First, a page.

The Innovator’s Leadership Imperative

By Henry Doss, Chief Strategy Officer of T2 Venture Creation, from Forbes

To educate a man in mind and not in morals is to educate a menace to society.  — Theodore Roosevelt

A quick read around in contemporary business writing might show that we are on the verge of elevating innovation and innovators to some kind of mythical status.  It is becoming commonplace to equate those who consciously seek the new, the different, and the disruptive with an exceptional class of leadership and extraordinary business value.   This may very well be true.  But at the end of the day, after all, even innovators are simply people engaged in the world, doing their best.  We elevate innovators to high organizational status at the risk of trivializing what they attempt.

Still, it’s worth remembering that those who choose consciously to cause or lead the growth of innovation in their organizations are engaged in changing things, in breaking things, sometimes in outright destroying things. More than anything else, they array their thinking and their beliefs and their actions in direct confrontation with the status quo.   In this role, innovators make choices and decisions that have implications not only for their own lives and careers and communities, but also for the work and life experience of all those around them.  Innovators make foundational assumptions about change and risk and value, and then seek to instill those very same values into their communities, and other individuals.  This is not an inconsequential matter.

Immanuel Kant took a definitive and uncompromising position about our accountability for truth and for our influence on and interaction with others:  “Act only on the maxim through which you can at the same time will that it should become a universal law.”  At its simplest — and most profound — he is simply calling us to examine our own motivations as if they were universally applicable, and then consider the consequences of that universality.  If we apply this same thinking to our advocacy of innovation, we might begin to reshape our sense of our leadership accountability in ways that can be instructive and even a little sobering.

Anyone who is a champion of innovation is someone who by definition does things differently, and in ways that are almost always disruptive of the norm. Disruption, change and organizational turbulence are stressful and sometimes outright harmful, even when absolutely necessary.  The process of creative destruction — intentional or otherwise –  may very well be a creative process; but it is also after all a process of destruction, and destruction — creative or otherwise — has consequences for organizations and for individuals.  Innovators are the ones who seek out creation of the new and its attendant destruction of the old, and they often relish the process of destroying and rebuilding.  This is their calling and, more often than not, their natural inclination.  And it’s a powerful way of being. But not everyone in an organization will view the prospect of change and innovation as happily .  Therein lies the particular accountability — and leadership challenge — for innovators.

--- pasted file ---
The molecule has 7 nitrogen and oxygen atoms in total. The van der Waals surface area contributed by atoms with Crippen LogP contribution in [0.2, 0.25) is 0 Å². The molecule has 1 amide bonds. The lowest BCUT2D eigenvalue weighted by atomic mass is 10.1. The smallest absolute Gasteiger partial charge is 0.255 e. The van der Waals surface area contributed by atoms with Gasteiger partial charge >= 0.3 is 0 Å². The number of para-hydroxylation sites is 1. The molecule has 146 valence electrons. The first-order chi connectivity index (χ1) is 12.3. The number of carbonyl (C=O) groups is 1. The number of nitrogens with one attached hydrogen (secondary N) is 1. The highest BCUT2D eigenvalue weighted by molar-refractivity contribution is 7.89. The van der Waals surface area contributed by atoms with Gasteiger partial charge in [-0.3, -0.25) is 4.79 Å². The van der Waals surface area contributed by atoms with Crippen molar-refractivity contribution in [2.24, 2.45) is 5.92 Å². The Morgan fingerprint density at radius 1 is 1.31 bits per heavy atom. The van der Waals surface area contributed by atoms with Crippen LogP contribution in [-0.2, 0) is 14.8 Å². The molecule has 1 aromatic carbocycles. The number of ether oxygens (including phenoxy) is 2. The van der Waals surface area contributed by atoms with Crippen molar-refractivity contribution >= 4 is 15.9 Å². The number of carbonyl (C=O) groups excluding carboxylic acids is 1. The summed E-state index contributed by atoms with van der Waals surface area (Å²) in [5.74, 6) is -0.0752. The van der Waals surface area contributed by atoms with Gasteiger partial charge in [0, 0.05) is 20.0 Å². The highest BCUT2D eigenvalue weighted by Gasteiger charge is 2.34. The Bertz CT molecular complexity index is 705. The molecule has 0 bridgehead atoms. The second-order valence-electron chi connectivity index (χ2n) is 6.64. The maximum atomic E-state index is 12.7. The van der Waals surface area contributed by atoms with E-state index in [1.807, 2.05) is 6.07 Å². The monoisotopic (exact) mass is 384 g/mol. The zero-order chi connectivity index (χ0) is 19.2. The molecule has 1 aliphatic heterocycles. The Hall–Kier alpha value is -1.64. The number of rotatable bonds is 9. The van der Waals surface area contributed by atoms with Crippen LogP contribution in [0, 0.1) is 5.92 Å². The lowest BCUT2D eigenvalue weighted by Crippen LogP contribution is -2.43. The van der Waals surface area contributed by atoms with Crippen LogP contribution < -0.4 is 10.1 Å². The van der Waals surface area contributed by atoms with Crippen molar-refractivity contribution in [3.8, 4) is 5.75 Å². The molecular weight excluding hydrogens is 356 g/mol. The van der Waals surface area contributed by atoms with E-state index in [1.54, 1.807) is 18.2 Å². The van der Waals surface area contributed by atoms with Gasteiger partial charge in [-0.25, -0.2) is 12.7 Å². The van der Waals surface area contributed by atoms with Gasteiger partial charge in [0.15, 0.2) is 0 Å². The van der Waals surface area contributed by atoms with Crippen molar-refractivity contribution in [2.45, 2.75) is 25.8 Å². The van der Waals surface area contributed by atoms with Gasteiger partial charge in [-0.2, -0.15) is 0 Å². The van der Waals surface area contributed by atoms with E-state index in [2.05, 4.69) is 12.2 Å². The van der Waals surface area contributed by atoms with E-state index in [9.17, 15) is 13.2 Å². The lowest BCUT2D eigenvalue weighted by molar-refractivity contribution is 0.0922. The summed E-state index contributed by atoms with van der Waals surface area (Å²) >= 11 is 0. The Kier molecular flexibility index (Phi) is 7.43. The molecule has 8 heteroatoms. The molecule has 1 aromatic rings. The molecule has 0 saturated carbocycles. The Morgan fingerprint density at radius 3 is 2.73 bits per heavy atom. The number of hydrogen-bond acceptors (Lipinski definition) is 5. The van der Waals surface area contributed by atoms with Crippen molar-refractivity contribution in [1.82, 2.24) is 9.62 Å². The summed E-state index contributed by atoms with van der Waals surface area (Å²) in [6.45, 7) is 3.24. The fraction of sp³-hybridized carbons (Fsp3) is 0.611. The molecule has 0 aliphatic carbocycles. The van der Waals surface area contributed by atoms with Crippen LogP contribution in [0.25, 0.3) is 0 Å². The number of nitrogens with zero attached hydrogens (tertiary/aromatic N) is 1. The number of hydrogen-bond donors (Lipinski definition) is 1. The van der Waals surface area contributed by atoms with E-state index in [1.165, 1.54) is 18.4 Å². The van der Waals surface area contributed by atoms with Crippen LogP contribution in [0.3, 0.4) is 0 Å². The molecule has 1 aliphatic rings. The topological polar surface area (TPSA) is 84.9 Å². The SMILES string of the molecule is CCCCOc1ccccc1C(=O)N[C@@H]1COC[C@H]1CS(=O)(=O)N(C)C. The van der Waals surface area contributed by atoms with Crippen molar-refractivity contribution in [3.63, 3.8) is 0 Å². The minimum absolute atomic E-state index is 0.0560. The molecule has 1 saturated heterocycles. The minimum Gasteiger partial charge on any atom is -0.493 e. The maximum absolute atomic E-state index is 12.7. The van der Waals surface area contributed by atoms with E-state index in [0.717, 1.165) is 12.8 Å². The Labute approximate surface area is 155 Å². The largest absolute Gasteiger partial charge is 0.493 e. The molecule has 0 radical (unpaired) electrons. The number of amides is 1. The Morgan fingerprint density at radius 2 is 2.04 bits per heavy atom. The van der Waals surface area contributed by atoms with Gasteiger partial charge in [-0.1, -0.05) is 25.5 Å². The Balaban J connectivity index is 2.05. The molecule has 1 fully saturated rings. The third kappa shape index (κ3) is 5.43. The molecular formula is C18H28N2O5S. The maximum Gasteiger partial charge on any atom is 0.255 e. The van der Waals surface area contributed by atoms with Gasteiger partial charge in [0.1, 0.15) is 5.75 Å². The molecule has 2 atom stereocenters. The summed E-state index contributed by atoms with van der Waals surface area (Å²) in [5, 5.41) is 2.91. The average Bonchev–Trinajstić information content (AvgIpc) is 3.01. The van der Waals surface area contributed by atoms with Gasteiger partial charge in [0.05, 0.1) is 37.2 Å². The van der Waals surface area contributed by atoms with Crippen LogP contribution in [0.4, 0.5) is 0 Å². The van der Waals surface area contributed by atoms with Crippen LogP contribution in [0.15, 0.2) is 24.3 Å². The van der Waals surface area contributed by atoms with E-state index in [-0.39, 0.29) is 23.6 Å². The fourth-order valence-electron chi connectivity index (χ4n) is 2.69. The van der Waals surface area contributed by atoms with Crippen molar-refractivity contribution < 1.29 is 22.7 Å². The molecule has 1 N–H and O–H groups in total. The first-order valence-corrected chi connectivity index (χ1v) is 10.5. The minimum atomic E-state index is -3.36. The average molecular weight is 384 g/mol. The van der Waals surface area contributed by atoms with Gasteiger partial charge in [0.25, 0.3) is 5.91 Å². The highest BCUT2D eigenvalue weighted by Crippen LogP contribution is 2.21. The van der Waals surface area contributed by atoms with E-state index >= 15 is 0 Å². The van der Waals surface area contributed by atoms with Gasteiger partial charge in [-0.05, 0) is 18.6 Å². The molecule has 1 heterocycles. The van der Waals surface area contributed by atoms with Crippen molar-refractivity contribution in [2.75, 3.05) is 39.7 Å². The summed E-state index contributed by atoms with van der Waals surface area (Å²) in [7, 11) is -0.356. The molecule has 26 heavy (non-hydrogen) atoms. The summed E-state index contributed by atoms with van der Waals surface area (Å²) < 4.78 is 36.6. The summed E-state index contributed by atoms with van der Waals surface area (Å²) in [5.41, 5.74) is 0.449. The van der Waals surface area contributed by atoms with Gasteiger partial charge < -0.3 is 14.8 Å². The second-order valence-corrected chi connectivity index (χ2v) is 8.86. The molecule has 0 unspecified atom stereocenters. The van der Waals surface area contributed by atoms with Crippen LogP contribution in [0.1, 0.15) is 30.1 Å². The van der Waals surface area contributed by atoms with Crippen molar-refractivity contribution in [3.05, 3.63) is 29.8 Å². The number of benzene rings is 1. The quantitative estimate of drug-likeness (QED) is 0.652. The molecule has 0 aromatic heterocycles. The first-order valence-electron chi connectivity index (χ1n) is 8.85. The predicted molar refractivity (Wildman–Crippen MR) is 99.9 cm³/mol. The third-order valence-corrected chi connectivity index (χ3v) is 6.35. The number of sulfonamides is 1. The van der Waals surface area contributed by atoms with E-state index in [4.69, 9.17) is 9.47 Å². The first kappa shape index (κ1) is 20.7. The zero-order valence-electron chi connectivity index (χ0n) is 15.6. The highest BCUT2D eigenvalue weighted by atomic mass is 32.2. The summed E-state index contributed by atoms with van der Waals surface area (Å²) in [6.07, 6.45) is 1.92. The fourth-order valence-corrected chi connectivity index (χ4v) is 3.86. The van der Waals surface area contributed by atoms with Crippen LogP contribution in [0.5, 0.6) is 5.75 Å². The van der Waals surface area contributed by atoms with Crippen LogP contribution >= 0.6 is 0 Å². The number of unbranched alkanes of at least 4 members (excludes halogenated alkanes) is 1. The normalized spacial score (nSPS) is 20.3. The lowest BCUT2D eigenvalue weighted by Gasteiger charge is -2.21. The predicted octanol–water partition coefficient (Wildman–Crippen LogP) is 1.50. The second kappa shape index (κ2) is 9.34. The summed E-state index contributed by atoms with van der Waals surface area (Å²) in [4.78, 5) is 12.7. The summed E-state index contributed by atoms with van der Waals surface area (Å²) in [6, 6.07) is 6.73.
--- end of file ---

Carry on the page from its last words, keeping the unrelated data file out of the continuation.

For the natural born innovator, risk and failure are akin to an old, comfortable pair of shoes.   Change for them is a preferred state of being, rather than something to be avoided.  The challenge comes when the risk-inclined begin to interact with and lead the risk-averse.  This presents a challenge on two levels.  It is on the one hand a management and leadership challenge to appropriately introduce risk-tolerance and a nuanced perspective on failure into organizations; on the other hand, it is also an issue of accepting accountability for actively changing other individual’s natural inclination or actions.  It is one thing for someone to be comfortable with risk, but quite another to insist on others adopting or accepting that perspective on risk. The innovator has the twin challenge of both working to help others accept a risk-oriented experience, and of accepting accountability for the consequences that go along with causing change in others.

Much of the success of any innovation culture rests on the foundation of individual and organizational trust systems.  The trust quotient of an organization is stressed and tested when it is being led in a direction where change and uncertainty are the norm.  Ultimately, this is actually a a good thing, because it is trust — given and received — that supports the relationships necessary to lead an organization to accept and embrace risk-based thinking and change.  So, what cultural attribute more than trust should be subject to periodic stress tests?    Change can be mandated, of course; but top-down, fiat-driven change is very unlikely to leave an organization in a powerful place. Change that is led by role models who are willing to accept personal risk to advocate change, and who will appropriately mediate the consequences of disruption, will in turn create long-term, lasting cultural norms amenable to adaptation and innovation.

This is the leadership imperative of anyone who wishes to be an innovator.   The charge is not only to innovate, but to mediate the consequences of innovation; not only to advocate change, but to guide others in embracing change; not only to resist the status quo, but to teach and support others in doing so.  It is this holistic, diverse and trusting leadership stance that will drive innovation over the long haul.

Henry Doss believes leadership will change the world.  His book, The Rainforest Scorecard, provides a guide to the measurement of innovation in organizations.

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